High resolution imaging of the deep brain is no longer impossible, thanks to adaptive optics two-photon endomicroscopy, a technique developed by scientists from the Hong Kong University of Science and Technology (HKUST).
Techniques for neuroscience research in recent decades have vastly improved, allowing researchers to learn more about synaptic pathways, neurodegenerative diseases, and the intricacies of the brain. Despite numerous impressive discoveries, however, it is difficult for researchers to observe certain details and activities of the human brain as experiments usually have to remain non-invasive in live subjects, limiting the information that can be collected in studies, particularly with the type of technology available for neuroscience research today.
One of the most prominent problems with neuroscience research today — obtaining information about brain morphology and function with high spatial and temporal resolution, and through non-invasive means — may be one step closer to being resolved, thanks to technological advancement. There are several methods today which fall short of this goal in one way or another, including magnetic resonance imaging (MRI) in its various forms, computed tomography (CT), positron emission tomography (PET), ultrasound, optical microscopy and even two-photon microscopy. Each of these methods have their own strengths and have contributed tremendously to discoveries in neuroscience, but still have restrictions in synaptic resolution, imaging of deep brain structures, or are susceptible to interference from other physiological tissues.
Adaptive optics two-photon endomicroscopy is an imaging technology that achieves neuroimaging of deep brain structures at high resolution. It was developed in a collaboration between Professor Qu Jianan from the Department of Electronic and Computer and Engineering at the Hong Kong University of Science and Technology (HKUST), and Professor Nancy Ip, Vice-President for Research and Development and the Morningside Professor of Life Science, also from HKUST. Their research leading to the development and optimisation of adaptive optics two-photon endomicroscopy, as well as its application in studying neuronal plasticity in the hippocampus, was published in Science Advances in September 2020.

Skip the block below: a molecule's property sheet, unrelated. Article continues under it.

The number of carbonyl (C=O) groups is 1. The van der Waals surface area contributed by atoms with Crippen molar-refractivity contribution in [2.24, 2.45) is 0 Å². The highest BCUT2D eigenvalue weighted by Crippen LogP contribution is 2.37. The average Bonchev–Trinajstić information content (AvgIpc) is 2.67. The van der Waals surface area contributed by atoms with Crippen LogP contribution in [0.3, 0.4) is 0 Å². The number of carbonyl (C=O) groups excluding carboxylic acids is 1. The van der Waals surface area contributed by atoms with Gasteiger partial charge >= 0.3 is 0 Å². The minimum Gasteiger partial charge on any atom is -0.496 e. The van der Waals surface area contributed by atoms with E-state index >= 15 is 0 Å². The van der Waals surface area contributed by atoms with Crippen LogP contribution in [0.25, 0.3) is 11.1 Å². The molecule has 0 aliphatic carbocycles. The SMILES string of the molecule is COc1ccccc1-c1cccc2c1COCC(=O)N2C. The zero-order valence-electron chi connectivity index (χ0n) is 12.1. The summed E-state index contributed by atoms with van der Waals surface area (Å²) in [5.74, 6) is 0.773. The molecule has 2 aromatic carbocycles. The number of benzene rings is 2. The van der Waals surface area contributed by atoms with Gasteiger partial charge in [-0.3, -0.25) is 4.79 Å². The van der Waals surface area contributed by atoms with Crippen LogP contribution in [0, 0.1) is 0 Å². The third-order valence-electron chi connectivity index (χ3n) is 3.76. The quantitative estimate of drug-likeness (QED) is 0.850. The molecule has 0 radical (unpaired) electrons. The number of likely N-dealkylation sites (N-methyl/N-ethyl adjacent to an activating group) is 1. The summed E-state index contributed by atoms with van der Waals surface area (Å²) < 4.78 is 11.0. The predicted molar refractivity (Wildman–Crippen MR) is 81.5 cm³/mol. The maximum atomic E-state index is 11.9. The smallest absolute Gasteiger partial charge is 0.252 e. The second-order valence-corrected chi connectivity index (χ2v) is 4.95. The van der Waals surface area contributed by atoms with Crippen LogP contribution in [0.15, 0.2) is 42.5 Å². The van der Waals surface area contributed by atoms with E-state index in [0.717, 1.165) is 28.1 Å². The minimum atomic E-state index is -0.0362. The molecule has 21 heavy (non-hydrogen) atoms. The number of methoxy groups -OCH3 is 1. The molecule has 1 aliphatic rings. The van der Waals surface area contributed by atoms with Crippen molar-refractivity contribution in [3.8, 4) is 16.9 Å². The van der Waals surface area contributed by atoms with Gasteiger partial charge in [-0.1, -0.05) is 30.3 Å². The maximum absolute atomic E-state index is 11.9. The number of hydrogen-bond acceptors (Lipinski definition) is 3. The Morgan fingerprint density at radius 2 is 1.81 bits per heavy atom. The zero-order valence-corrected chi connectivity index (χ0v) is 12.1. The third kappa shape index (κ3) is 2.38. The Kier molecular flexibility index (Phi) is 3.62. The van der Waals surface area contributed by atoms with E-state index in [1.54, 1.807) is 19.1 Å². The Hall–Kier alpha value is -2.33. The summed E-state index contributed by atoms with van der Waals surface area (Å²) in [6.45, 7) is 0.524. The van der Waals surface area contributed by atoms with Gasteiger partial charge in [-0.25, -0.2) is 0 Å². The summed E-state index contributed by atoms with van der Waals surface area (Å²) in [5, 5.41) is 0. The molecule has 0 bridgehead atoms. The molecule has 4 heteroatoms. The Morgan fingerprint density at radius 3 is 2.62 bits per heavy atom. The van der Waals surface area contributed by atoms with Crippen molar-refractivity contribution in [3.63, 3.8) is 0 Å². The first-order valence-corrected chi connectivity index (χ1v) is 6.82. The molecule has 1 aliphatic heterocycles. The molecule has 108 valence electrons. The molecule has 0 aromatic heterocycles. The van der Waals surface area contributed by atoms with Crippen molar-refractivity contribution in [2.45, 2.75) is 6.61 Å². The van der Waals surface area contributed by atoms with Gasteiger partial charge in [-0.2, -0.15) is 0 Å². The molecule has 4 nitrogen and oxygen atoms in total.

Adaptive optics two-photon endomicroscopy can be broken down into several smaller techniques, which come together to make up this new method. First, there is endomicroscopy, which allows researchers to obtain images of biological tissue within the body in real-time. In this case, a miniature gradient refractive index (GRIN) lens is implanted in the brain, which acts as a relay (by inverting the image and extending the optical tube) for the microscope. Two-photon endomicroscopy is carried out by using a high-numerical aperture GRIN lens, so that subcellular structures can be observed at high resolution. However, since this is prone to aberrations which affect 3D imaging, adaptive optics is adopted, which compensates for the effects of the aberrations of the GRIN lens.
The research team further improved upon this technique, using direct wavefront sensing to compensate for the intrinsic aberrations of the GRIN lens prior to imaging. They were able to conduct imaging at high spatiotemporal resolution quickly and over a large volume, and used the technique to study somatic and dendritic activity of pyramidal neurons in the hippocampus, a deep brain structure which is traditionally difficult to image in detail. Professor Ip notes that scientists are now able to study structural synapses in the hippocampus as well as the firing activities of different neuronal populations, which “will facilitate our understanding of the molecular basis of learning and memory and its deregulation in memory dysfunctions in many neurological diseases.”
According to Professor Qu, “this technology enables imaging of other deep brain structures such as the striatum, the substantia nigra, and the hypothalamus. Thus, it is an exciting development and holds great potential for understanding brain functions and facilitating neuroscience research in the deeper parts of the brain.”
With the development of adaptive optics two-photon endomicroscopy and evidence of its success, new possibilities and avenues for research will likely be available. “The ability to conduct live imaging of the deep brain at high resolution has long been a challenge,” Professor Qu says. “With adaptive optics two-photon endomicroscopy, we can now study the structures and functions of the deep brain at an unprecedented resolution, which will greatly accelerate our progress in understanding the mechanisms of many neurodegenerative diseases and in developing related treatments.”